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Stroke. 2002 Jun;33(6):1557-65.

Computed tomographic findings in patients undergoing intra-arterial thrombolysis for acute ischemic stroke due to middle cerebral artery occlusion: results from the PROACT II trial.

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Department of Radiology, University of California, San Francisco, USA.



The purpose of this study was to evaluate the role of noncontrast CT in the selection of patients to receive thrombolytic therapy for acute ischemic stroke and to predict radiological and clinical outcomes.


One hundred eighty patients with stroke due to middle cerebral artery (MCA) occlusion were randomized 2:1 within 6 hours of onset to receive intra-arterial recombinant prourokinase plus intravenous heparin or intravenous heparin only. Four hundred fifty-four CT examinations were digitized to calculate early infarct changes, infarct volumes, and hemorrhagic changes among the 162 patients treated as randomized (108 recombinant prourokinase-treated patients and 54 control patients). CT changes were correlated with baseline stroke severity, angiographic clot location, collateral vessels, and outcome at 90 days.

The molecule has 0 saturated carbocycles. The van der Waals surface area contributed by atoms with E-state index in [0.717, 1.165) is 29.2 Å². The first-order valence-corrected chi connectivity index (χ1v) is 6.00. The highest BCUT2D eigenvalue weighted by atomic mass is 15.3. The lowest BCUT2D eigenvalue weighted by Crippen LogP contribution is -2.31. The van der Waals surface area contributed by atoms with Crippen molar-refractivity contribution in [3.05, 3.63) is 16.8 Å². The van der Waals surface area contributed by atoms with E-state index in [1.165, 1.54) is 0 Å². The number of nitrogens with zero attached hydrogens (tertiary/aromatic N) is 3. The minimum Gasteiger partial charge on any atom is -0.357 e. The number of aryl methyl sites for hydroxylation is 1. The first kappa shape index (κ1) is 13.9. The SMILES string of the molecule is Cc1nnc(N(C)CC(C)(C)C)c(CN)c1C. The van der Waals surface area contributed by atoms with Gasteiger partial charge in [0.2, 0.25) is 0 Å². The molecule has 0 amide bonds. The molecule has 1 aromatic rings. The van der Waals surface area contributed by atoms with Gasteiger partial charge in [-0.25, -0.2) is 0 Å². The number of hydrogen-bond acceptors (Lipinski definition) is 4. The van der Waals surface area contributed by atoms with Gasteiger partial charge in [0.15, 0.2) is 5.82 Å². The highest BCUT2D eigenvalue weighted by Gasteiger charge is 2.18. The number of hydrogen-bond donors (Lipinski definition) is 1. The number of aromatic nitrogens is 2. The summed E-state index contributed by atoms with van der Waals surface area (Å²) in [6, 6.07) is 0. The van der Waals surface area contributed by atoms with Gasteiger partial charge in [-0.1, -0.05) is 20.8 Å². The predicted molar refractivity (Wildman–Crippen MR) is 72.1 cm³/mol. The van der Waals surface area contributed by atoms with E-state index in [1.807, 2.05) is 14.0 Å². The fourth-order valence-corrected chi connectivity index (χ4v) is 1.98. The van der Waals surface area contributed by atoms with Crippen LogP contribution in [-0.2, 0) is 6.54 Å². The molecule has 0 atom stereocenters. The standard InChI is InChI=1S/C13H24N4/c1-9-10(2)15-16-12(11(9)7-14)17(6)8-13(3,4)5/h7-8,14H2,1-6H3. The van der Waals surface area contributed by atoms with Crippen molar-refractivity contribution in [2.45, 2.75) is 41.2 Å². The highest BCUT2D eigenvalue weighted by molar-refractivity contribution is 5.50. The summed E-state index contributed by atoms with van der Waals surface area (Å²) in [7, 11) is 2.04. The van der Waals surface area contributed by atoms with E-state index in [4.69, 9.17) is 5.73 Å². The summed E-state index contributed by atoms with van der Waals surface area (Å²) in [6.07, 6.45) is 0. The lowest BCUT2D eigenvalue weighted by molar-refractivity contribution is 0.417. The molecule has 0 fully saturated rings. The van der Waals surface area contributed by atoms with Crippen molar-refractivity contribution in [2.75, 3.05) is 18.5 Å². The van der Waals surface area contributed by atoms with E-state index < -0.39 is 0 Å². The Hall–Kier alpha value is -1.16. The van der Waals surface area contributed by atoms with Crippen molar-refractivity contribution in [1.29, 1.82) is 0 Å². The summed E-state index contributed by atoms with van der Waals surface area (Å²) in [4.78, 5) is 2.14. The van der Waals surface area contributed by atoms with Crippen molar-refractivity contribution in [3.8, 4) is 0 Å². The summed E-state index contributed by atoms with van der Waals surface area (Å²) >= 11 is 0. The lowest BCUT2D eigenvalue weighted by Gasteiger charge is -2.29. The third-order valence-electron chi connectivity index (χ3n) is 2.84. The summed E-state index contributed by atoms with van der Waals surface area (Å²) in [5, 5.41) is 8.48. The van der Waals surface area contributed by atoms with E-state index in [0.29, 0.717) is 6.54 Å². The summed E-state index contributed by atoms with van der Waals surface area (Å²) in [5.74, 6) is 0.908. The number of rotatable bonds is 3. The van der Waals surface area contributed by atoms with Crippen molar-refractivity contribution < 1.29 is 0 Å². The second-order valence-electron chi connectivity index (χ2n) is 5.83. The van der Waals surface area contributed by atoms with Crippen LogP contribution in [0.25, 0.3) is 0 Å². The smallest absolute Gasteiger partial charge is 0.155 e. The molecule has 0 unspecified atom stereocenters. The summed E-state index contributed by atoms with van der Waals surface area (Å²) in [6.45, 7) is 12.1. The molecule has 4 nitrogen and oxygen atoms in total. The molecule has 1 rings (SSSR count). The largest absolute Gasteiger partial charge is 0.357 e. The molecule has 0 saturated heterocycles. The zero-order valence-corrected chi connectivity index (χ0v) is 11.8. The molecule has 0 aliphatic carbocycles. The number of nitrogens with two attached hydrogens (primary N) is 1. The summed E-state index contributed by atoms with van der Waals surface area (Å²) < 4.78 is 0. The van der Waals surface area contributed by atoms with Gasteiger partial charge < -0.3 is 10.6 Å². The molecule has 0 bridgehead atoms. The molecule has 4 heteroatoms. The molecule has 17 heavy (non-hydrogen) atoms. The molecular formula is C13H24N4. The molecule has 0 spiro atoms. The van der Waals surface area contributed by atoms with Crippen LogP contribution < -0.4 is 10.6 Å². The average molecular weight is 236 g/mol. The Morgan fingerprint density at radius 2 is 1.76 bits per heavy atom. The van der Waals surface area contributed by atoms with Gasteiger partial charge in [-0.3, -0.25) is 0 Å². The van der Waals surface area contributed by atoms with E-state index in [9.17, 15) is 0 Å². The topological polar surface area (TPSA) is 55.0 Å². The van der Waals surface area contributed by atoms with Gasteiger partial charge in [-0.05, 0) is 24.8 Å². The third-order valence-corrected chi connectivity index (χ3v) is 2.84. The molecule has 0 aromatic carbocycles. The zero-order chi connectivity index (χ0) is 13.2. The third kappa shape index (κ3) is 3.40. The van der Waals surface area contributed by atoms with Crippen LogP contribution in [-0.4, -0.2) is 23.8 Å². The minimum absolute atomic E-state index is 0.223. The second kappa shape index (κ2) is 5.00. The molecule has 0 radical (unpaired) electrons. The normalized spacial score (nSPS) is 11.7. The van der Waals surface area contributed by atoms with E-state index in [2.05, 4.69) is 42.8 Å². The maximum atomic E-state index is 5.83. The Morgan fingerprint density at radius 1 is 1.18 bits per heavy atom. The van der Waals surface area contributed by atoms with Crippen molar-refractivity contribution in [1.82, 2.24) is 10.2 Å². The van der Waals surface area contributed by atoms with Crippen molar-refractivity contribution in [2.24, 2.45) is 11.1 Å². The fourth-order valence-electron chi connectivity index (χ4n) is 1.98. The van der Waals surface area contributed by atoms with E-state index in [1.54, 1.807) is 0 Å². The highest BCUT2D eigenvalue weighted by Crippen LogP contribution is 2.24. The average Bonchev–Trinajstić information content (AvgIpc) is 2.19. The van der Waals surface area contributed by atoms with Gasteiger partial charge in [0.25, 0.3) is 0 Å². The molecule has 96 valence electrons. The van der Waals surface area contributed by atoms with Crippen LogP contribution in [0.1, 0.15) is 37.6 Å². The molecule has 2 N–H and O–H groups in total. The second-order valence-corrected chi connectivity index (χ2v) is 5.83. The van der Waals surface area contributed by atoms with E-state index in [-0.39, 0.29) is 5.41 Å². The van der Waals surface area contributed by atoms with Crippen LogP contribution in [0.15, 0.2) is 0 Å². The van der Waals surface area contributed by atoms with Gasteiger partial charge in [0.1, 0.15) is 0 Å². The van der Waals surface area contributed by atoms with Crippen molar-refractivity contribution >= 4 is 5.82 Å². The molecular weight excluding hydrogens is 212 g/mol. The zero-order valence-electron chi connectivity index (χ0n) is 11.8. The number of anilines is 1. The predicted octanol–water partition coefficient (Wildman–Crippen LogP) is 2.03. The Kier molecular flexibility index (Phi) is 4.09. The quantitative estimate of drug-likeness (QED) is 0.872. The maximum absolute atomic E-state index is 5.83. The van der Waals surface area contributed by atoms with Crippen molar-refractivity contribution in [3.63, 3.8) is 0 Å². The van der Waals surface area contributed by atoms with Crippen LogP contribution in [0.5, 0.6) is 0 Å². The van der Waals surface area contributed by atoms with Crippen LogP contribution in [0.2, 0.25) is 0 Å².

Baseline CT scans, 120 (75%) of 159, showed early infarct-related abnormalities. The baseline CT abnormality volume was not correlated with the baseline National Institutes of Health Stroke Scale (NIHSS) score (r=-0.11) but was correlated weakly with the outcome (r=0.17, P<0.05). Compared with patients with M2 occlusions, patients with M1 MCA occlusions had significantly higher baseline NIHSS scores (P<0.05), more basal ganglia involvement on CT, and larger hypodensity volumes on follow-up CTs. Compared with patients with partial or no collateral supply, patients with full collateral supply had lower baseline NIHSS scores, significantly smaller baseline CT infarct volumes, and less cortical involvement (P<0.05).


Noncontrast CT is not correlated with baseline stroke severity and does not predict outcome in patients with stroke due to MCA occlusion. However, baseline CT changes, clinical presentation, and the evolution of CT changes are influenced by clot location and the presence of a collateral supply.

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